E.U. Regulators Have Questions for Libra
Facebook’s cryptocurrency project Libra premiered in June, a spectacularly bad time for the social network. Facebook and CEO Mark Zuckerberg were suffering daily pummeling in the press for the network’s alleged misuse of user data and its supposed role in influencing voters in the 2016 elections.
Still, it was big news that a social network with two billion users was launching a digital currency. If even a small percentage of those users got on board, Libra could have significant impact. But public opinion continued its condemnation of Facebook, even though the social network announced its cryptocurrency project would be designed to empower the global unbanked, and unveiled a long list of high-profile partners.
This list included a number of companies important to the financial services space, including Stripe, Mastercard, Visa, Uber, Lyft, Coinbase, Xapo, Andreessen Horowitz, and PayPal.
Missing from this prestigious list was the banks — any bank. And since the June launch, the enthusiasm of other partners has cooled. In the past few days PayPal has announced it will leave the Libra association and will be focusing on its own efforts. Visa, Mastercard and Stripe have also exited the consortium, which is meeting this week to assess the damage.
Payments have been a longstanding greenfield for Facebook. As money poured in from advertising, its payments revenue was always a trickle. But that was deliberate — PayPal limited its payments plays to games (Farmville, anyone?) gift cards, and fee-free payments via Messenger. Libra is Facebook’s first focused effort on the payments space, and it is tackling a large problem — the billions of people around the world who lack access to a bank account but own mobile phones.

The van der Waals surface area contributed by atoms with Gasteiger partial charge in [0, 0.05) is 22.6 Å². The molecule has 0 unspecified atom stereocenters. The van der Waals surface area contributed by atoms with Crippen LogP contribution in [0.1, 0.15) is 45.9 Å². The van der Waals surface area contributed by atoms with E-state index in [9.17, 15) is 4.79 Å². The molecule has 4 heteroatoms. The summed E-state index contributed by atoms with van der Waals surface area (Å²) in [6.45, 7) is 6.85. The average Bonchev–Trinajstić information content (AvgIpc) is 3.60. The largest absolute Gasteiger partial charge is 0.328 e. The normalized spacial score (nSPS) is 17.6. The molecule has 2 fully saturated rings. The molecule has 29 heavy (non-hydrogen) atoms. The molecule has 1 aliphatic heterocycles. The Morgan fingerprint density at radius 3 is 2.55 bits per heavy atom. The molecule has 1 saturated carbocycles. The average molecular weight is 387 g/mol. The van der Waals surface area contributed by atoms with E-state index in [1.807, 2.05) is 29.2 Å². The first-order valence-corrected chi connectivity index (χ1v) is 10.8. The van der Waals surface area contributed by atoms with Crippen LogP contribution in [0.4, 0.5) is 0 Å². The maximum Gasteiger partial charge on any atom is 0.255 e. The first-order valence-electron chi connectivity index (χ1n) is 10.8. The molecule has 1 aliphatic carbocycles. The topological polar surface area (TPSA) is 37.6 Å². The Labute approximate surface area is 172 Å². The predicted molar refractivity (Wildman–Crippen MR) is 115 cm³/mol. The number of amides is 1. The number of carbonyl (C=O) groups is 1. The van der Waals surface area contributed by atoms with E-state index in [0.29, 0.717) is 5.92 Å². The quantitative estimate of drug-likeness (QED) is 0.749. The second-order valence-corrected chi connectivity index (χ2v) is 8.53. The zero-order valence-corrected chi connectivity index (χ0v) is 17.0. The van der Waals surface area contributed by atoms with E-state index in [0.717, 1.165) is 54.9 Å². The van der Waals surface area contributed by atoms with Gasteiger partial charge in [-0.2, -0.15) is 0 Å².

Libra’s grand vision may be why it has attracted such widespread animosity. Apple’s Tim Cook said of Libra, “A private company shouldn’t be looking to gain power this way.” Brad Garlinghouse, CEO of Ripple, which some would say is a private company looking to gain power exactly as Cook described Libra, predicts Libra will never launch.
But the strongest criticism has come, ominously, from regulators and governments, who are also likely sympathize with Cook’s comments. David Marcus, former PayPal CEO and head of Messenger who now runs Libra, was hauled before a Senate Banking committee a few weeks back and subjected to questioning from ill-informed and worse-tempered senators. (Over the summer, a member of COngress confused Libra with LIBOR, a way of measuring the rate at which banks lend each other money.)
“Facebook is dangerous,” said Sen. Sherrod Brown (D-OH). “Facebook has burned down the house over and over,” Brown said. “Do you really think people should trust you with their bank accounts and their money?”
The EU also has questions. The European Commission has requested Facebook and its Libra Association, the group in charge of the digital currency, come to Brussels to answer questions regarding “financial stability, money laundering, and data privacy risks.” Valdis Dombrovskis, VP of the European Commission in charge of fiancial regulation, said, “Yes, we will need to regulate Libra, to supervise it on an EU level, both from the perspective of financial stability and the protection of financial investors.”
Libra has already been grilled by central bankers who want to know why Facebook thinks Libra need to exist. Perhaps not coincidentally, in the month since that encounter, several central banks have announced their own digital currency initiatives, including China and, according to the Philadelphia Fed, a digital currency from the U.S. Federal Reserve is, if not imminent, inevitable.
Libra’s bankless launch was surely a sign of trouble to come from the established financial sector, and there has been little good news for Libra since. U.S. banks are piling on, filing a complaint with the Federal Reserve that Libra aims to steal bank deposits and hold money outside the established system. The complaint was signed by executives such as Beth Mooney of KeyCorp and Brian Moynihan of Bank of America.
It seems everyone has questions for David Marcus. He will be on stage at Money20/20 in a few short weeks and CCG Catalyst’s own Scarlett Sieber will have the chance to ask them! Do you have questions about the possible role of cryptocurrency in the financial system? Please reach out to CCG Catalyst if so — we want to hear from you.
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